People have always been risk takers…always looking for that next thrill. Many people think that the biggest risk takers are the guys, but that is not always the case. On October 24, 1901, as a birthday gift to herself on her 63rd birthday, Anna “Annie” Edson Taylor, who was an American schoolteacher, became the first person to survive a trip over Niagara Falls in a barrel. Annie wasn’t just out to make a name for herself, but rather her motives were purely financial. Somehow, she thought this “claim to fame” would make her rich, but she never made much money from her adventure.

Annie was born on October 24, 1838, in Auburn, New York. She was one of eight children born to Merrick Edson and Lucretia Waring. Her father owned a flour mill and died when she was 12 years old, leaving enough money to provide a comfortable living for the family. Annie took a four-year training course, graduating with honors, and became a schoolteacher. While at college, she met David Taylor. They were married and had a son who died in infancy. Sadly, her husband died soon after. During her working years, the widowed Taylor, was often between jobs and locales.

Eventually, she moved to Bay City, Michigan, planning to become a dance instructor, except that there were no dance schools in Bay City at that time. No problem…Taylor opened her own. She moved to Sault Saint Marie in 1900 to teach music. From there, she traveled to San Antonio, Texas. Then she and a friend went to Mexico City to find work, but that venture completely failed, so she returned to Bay City. All of her moving and a number of other bad choices caused Taylor to find herself in hard times, Then, her house burned down, as well as a poor investment with a clergyman left her pretty broke. She claimed to be only 42 years old at the time and said that she could make money more easily if she were younger. Because she had always associated money and class with success, Taylor believed that she needed money to hold her place in the world. So, in the 1900 Federal Census, she declared her year of birth as 1860. She thought that if she was thought to be younger, she could make money easier.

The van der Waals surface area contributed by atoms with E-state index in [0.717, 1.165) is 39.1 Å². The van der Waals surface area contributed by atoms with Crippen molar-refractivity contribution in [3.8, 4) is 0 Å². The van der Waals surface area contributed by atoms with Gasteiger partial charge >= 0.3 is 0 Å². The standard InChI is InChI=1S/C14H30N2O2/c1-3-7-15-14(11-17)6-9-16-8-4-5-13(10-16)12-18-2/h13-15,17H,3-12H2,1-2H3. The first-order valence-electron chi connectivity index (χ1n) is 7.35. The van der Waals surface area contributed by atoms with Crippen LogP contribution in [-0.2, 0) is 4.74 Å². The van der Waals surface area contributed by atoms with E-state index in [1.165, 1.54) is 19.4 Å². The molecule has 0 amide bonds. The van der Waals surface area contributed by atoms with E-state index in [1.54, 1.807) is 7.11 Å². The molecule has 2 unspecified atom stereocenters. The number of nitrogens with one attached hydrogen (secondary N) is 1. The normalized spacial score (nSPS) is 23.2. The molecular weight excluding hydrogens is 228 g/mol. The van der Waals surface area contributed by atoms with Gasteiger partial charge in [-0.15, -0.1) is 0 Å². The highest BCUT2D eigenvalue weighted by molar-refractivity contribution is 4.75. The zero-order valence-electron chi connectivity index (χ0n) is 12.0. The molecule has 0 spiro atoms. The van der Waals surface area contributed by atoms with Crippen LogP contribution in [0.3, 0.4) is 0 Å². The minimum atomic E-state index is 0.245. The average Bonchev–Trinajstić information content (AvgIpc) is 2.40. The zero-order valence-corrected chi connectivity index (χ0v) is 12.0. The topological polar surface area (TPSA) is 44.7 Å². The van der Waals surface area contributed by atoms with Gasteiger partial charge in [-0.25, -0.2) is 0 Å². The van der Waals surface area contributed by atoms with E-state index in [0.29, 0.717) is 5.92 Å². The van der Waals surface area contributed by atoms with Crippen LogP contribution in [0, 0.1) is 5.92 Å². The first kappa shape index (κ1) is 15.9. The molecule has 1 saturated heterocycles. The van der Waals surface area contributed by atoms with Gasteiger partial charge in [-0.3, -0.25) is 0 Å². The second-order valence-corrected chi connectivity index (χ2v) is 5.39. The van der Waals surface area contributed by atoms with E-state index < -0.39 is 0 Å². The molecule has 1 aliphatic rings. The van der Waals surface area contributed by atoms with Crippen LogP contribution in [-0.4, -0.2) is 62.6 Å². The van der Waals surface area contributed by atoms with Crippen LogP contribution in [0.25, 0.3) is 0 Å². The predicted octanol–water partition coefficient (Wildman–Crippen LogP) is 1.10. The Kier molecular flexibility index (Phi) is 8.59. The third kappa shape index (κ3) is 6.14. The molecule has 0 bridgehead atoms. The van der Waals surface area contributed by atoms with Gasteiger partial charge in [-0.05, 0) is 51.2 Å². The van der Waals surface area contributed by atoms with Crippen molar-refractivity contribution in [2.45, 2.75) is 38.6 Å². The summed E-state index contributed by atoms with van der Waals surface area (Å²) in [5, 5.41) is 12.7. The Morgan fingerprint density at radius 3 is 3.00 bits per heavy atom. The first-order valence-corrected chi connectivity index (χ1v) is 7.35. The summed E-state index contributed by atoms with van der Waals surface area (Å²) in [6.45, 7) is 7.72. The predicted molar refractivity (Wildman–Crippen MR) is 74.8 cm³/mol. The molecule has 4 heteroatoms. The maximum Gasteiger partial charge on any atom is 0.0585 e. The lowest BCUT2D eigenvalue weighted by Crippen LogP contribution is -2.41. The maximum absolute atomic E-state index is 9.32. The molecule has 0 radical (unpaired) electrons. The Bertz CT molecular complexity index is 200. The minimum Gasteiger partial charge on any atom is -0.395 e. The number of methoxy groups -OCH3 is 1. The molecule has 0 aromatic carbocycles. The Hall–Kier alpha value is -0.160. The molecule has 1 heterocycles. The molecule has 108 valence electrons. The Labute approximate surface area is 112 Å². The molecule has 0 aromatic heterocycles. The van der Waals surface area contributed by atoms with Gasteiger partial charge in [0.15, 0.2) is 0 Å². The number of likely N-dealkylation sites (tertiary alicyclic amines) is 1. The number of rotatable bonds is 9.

Then, in what was most likely her craziest scheme ever, and hoping to secure her later years financially, Taylor decided she would be the first person to ride over Niagara Falls in a barrel. It seems that her money-making schemes were in endless supply. Taylor used a custom-made barrel constructed of oak and iron and padded with a mattress to make for her crazy trip. The barrel launch was delayed several times, mainly because no one wanted to be part of potential suicide. Finally, she decided she would have to do this on her own. First, two days before her own attempt, Taylor sent a domestic cat over the Horseshoe Falls in her barrel to test its strength to see if the barrel would break or not. Contrary to rumors at the time, the cat survived the plunge and seventeen minutes later, after she was found with a bleeding head, posed with Taylor in photographs. Then, on her 63rd birthday, the barrel was put over the side of a rowboat, and Taylor climbed in, carrying with her, her lucky heart-shaped pillow. The lid was screwed down, and friends used a bicycle tire pump to compress the air in the barrel. They plugged the hole used for the air with a cork, and Taylor was set adrift near the American shore, south of Goat Island.

The barrel was carried by river currents over the Canadian Horseshoe Falls, which has since been the site for all successful daredevil stunting at Niagara Falls. Shortly after her plunge, rescuers reached her barrel. Taylor was discovered to be alive and relatively uninjured, having received just a small gash on her head. The daring trip took less than twenty minutes, but it was some time before the barrel was actually opened. Taylor was helped out of the barrel by Carlisle Graham, her friend and the first man to run the rapids on a raft. After the journey, Taylor told the press, “If it was with my dying breath, I would caution anyone against attempting the feat … I would sooner walk up to the mouth of a cannon, knowing it was going to blow me to pieces than make another trip over the Fall.” Finally, she spoke some sense!!

On February 23, 1921, Taylor was taken to the Niagara County Infirmary in Lockport, New York. Still lying about her age, she claimed to be 57. She died on April 29, 1921, aged 82 and was interred next to her friend and fellow daredevil Carlisle Graham, in the “Stunter’s Rest” section of Oakwood Cemetery in Niagara Falls, New York. Since she died penniless, public donations were collected to pay the costs of her funeral, which was held on May 5, 1921. She blamed her bad health and near blindness to her trip over the falls, twenty years earlier.

Leave a Reply

Your email address will not be published. Required fields are marked *

Enter your email address:

Delivered by FeedBurner

Check these out!